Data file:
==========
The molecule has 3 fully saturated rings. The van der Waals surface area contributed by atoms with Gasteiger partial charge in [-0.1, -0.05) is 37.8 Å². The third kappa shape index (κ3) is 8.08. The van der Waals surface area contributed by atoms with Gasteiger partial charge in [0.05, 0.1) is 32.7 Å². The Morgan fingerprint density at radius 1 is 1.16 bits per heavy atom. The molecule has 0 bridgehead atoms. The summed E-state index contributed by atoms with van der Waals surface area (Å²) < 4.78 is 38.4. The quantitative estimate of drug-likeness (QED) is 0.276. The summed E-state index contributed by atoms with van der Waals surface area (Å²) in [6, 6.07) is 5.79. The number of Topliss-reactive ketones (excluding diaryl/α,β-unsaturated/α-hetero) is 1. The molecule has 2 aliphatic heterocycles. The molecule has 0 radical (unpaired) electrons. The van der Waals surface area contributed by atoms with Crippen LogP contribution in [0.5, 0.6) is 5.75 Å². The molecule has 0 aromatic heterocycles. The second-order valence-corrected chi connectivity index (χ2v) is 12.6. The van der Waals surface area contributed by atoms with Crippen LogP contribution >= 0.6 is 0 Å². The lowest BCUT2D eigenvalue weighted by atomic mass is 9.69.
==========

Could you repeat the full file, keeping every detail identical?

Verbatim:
The molecule has 3 fully saturated rings. The van der Waals surface area contributed by atoms with Gasteiger partial charge in [-0.1, -0.05) is 37.8 Å². The third kappa shape index (κ3) is 8.08. The van der Waals surface area contributed by atoms with Gasteiger partial charge in [0.05, 0.1) is 32.7 Å². The Morgan fingerprint density at radius 1 is 1.16 bits per heavy atom. The molecule has 0 bridgehead atoms. The summed E-state index contributed by atoms with van der Waals surface area (Å²) < 4.78 is 38.4. The quantitative estimate of drug-likeness (QED) is 0.276. The summed E-state index contributed by atoms with van der Waals surface area (Å²) in [6, 6.07) is 5.79. The number of Topliss-reactive ketones (excluding diaryl/α,β-unsaturated/α-hetero) is 1. The molecule has 2 aliphatic heterocycles. The molecule has 0 radical (unpaired) electrons. The van der Waals surface area contributed by atoms with Crippen LogP contribution in [0.5, 0.6) is 5.75 Å². The molecule has 0 aromatic heterocycles. The second-order valence-corrected chi connectivity index (χ2v) is 12.6. The van der Waals surface area contributed by atoms with Crippen LogP contribution >= 0.6 is 0 Å². The lowest BCUT2D eigenvalue weighted by atomic mass is 9.69.